Kinetics of early antibody response and immunotoxicity following Zolgensma for the treatment of SMA Type 1


Clinical Management

Poster Number: 86


Stephanie Salabarria , Samantha Norman MPH, Kirsten Coleman , Julie Berthy DNP, Manuela Corti PT, PhD, Melissa Elder MD, PhD, Carla Zingariello MD, Larry Shoemaker MD, Carmen Leon Astudillo MD, Barry Byrne MD, PhD


1. University of Florida, 2. University of Florida, 3. Univeristy of Florida, 4. University of Florida, 5. University of Florida, 6. University of Florida, 7. University of Florida, 8. University of Florida, 9. University of Florida, 10. University of Florida

Zolgensma (onasemnogene abeparovec-xioi) is a systemic AAV9 gene therapy for the treatment of SMA type 1, with significant benefits in preservation and motor neuron function and dramatic departure from the severe weakness and ventilatory failure which characterized the natural history. Considering risk-benefit, there is distinct benefit to the transformative use of systemic gene therapy in SMA type 1. A box warning for the drug advises to carefully track signs of acute liver injury and thrombocytopenia and includes guidance on the use of glucocorticoids during the first month after treatment.
In the current study, we characterized the immunological findings contributing to safety findings following Zolgensma use. Study subjects included all SMA type 1 infants identified between 5/19 to 12/20. In April 2020,
SMA newborn screening was begun in FL, so the study population included patients age 0.5 – 24 mos. All patients qualified for treatment based on Smn2 copy number, CHOP INTEND, and anti-AAV9 antibody <1:50). Importantly, one patient identified as a newborn did not meet initial antibody screening criterial due to passive transfer of maternal antibody vs in utero exposure. Baseline evaluation included clinical assessment, AAV-antibody titer, safety labs, d-dimer and complete complement profile. Post infusion time course was evaluated at 1 hour, 24 hours, 72 hours, 5, 7, 10, 14, 21 and 30 days post infusion.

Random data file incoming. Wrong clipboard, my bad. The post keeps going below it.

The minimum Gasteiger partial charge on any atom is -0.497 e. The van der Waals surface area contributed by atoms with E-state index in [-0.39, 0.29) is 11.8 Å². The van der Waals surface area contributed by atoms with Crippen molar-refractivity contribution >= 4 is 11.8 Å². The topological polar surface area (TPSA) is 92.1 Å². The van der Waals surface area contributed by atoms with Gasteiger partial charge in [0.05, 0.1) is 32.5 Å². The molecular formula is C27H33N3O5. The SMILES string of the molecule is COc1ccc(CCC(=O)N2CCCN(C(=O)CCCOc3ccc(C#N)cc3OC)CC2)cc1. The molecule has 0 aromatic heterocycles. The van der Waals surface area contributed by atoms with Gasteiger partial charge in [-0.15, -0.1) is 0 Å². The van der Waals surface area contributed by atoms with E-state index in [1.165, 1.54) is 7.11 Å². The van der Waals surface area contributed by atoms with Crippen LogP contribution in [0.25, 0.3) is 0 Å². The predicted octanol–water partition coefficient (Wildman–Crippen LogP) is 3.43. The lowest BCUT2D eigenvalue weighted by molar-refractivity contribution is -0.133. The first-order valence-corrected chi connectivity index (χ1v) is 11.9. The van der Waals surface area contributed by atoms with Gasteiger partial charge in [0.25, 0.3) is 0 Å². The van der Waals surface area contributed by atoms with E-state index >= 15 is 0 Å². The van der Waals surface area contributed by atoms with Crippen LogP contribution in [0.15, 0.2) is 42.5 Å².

In 11 patients who underwent standard infusion of Zolgensma, the key laboratory findings of thrombocytopenia and elevated AST/ALT were observed. New findings from assessment of early time points after infusion were consistent across the cohort which ranged in age and body weight between 3.1 kg to 11.7 kg. All subjects showed a rapid onset of IgM antibody response between 3-4 days post infusion followed by rise in IgG titer which increased 10,000 fold from baseline by 30 days. The first observed laboratory abnormality is a decline in platelet count on day 1 followed by positive d-dimer signal at 72 hours post infusion. In all patients, change in d-dimer and onset of increase in IgM results in activation of the classical complement pathway. The single subject who had possible in utero exposure to AAV9 was treated with an immune modulation regimen to block IgM production and attenuate the IgG response. Complement was not activated in this patient. Further investigation of the immune responses following Zolgensma is warranted.